Not only should we question if those behind The X Factor care about the welfare of these artists, but if they truly care for their careers. The format is driven by finding the biggest voice, rather than the most interesting artist: built up for a flash-in-the-pan Christmas single spectacle and then dropped without a fair shot at a sustainable career. Consider that Madonna may not have the strongest voice in the industry, but she built an interesting and varied career out of artistic choices that gave her… well, the X Factor. Similarly, Taylor Swift can’t belt out notes with the impressive vibrato of Beyonce, but she has captured the loyalty of millions through her soft phrasing of confessional lyrics.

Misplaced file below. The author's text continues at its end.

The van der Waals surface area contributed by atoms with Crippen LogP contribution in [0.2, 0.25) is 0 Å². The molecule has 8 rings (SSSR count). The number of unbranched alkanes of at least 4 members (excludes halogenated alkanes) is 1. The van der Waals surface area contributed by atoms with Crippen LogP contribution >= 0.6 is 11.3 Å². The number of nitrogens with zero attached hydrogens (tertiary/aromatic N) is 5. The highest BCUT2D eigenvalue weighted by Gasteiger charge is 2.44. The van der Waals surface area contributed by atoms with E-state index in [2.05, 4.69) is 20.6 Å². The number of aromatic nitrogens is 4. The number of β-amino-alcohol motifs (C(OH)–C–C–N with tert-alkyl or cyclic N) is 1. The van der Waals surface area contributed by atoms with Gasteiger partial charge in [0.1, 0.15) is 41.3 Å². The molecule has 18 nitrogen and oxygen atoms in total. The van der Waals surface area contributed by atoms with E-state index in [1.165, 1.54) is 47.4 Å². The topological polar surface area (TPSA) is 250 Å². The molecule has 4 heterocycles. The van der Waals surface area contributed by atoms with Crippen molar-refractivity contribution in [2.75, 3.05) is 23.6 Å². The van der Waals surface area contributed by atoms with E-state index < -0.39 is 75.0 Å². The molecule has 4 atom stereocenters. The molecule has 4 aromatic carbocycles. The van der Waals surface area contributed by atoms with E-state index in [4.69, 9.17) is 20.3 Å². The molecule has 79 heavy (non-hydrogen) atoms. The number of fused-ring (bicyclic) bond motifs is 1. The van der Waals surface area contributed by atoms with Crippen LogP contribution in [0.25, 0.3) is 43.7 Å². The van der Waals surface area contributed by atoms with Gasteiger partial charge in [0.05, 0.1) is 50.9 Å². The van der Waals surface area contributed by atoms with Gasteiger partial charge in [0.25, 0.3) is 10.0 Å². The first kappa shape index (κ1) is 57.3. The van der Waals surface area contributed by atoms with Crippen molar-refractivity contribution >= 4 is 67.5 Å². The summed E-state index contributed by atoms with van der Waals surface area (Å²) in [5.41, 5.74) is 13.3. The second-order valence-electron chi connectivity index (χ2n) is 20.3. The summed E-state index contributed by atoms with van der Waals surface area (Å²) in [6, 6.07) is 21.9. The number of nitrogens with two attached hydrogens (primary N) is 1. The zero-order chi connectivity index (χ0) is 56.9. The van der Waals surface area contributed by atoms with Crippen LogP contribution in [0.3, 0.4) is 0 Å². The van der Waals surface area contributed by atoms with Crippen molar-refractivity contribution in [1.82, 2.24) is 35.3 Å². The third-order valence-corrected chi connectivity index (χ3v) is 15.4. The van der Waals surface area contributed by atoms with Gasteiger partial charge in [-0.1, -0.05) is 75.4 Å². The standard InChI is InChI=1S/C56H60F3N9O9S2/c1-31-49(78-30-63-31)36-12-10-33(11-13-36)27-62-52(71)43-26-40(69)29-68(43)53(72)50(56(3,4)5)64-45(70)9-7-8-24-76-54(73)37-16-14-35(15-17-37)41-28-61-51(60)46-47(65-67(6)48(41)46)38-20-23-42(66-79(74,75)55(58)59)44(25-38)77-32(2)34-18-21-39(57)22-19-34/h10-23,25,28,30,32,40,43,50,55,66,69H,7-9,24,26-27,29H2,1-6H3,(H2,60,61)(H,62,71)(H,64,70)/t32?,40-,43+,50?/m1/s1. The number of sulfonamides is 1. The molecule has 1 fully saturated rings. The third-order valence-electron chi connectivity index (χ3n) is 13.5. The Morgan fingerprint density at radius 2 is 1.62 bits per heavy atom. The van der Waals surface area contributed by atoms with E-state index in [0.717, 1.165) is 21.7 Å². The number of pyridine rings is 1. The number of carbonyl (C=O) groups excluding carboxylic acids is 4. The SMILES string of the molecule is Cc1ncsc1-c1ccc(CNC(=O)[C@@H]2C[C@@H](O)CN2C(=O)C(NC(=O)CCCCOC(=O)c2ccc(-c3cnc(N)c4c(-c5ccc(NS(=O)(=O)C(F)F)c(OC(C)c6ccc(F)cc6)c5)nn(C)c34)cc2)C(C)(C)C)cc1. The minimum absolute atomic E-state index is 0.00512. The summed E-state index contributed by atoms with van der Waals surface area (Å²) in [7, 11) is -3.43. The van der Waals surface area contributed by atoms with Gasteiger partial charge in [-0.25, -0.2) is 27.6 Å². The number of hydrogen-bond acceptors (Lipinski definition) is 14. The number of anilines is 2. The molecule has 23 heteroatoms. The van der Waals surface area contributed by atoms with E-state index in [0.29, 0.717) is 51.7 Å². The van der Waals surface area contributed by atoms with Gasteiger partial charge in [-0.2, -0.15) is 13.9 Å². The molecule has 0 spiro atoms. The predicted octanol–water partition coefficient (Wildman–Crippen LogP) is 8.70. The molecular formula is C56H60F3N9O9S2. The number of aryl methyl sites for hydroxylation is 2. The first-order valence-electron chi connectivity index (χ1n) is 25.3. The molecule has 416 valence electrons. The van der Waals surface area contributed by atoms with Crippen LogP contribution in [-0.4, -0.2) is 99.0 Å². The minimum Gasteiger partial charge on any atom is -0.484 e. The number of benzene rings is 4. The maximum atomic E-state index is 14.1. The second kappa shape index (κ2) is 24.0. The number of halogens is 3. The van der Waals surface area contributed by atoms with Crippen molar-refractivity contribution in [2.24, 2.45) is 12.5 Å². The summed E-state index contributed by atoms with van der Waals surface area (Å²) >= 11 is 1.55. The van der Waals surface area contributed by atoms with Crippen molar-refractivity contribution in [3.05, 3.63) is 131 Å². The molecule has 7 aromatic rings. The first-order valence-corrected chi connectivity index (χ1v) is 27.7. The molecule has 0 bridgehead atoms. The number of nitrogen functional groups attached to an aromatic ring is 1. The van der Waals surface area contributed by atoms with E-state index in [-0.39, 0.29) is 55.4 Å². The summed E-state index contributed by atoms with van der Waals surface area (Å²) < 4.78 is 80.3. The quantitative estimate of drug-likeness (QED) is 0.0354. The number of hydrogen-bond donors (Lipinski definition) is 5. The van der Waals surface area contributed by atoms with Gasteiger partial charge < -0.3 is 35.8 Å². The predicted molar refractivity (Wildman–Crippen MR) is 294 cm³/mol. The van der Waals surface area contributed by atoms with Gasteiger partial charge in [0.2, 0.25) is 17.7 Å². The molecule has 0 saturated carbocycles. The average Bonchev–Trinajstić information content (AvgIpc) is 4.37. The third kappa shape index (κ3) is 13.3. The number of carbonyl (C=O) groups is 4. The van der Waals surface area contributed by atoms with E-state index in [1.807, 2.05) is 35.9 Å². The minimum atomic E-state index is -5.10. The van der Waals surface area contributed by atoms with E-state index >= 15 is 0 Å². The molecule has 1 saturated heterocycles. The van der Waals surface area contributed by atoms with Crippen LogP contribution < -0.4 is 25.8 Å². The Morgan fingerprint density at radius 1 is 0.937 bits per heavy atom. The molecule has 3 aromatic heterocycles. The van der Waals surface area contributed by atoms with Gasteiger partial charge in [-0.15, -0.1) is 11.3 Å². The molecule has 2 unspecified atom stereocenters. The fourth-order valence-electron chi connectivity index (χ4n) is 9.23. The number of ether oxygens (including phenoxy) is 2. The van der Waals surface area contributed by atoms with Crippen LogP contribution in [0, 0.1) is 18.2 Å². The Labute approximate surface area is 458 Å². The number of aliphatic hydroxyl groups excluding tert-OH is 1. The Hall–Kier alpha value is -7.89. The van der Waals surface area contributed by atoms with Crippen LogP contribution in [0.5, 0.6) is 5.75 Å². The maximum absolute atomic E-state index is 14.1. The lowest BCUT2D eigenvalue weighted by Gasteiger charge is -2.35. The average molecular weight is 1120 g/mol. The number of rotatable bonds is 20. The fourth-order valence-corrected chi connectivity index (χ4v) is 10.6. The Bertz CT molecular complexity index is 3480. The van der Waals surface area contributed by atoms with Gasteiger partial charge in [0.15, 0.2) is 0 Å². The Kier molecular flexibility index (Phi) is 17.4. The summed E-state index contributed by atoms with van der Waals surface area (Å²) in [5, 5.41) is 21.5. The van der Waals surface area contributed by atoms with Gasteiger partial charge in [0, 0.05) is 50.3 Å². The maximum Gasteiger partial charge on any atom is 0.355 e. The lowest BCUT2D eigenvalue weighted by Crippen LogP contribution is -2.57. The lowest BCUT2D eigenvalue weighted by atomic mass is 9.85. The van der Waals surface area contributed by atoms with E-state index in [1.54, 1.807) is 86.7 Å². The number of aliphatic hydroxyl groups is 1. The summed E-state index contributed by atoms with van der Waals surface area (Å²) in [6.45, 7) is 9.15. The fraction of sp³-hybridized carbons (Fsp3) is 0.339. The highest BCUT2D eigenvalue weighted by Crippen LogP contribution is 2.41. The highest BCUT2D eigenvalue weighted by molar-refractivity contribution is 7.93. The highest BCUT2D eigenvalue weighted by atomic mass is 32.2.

“The culture created by all of this is one in which music does not allow emotions to flourish; it is instead managed with plastic precision to exploit, and to stifle individuality”
How could such artists be nurtured on a programme where the biggest voice, the prettiest face, and the saddest story is always the best? With the contestants’ songs being chosen for them, they are denied artistic integrity and the ability to create music that can make an audience feel. If one dares to be not obviously ‘commercial’ — for women, over thirty— like 2013 winner Sam Bailey, then they will be denied the investments of time, money, and decent songwriters that 2006 winner Leona Lewis was granted, and be dropped from Cowell’s record label as soon as the Christmas Number One dust has settled. The X Factor has become a programme of conformity, makeovers, and “it’s a no from me because I don’t see how you’d fit in”: a vulgar deviation from the programme’s original intention to discover talented, quirky souls who have ‘that something special’. It has forgotten the meaning behind its title.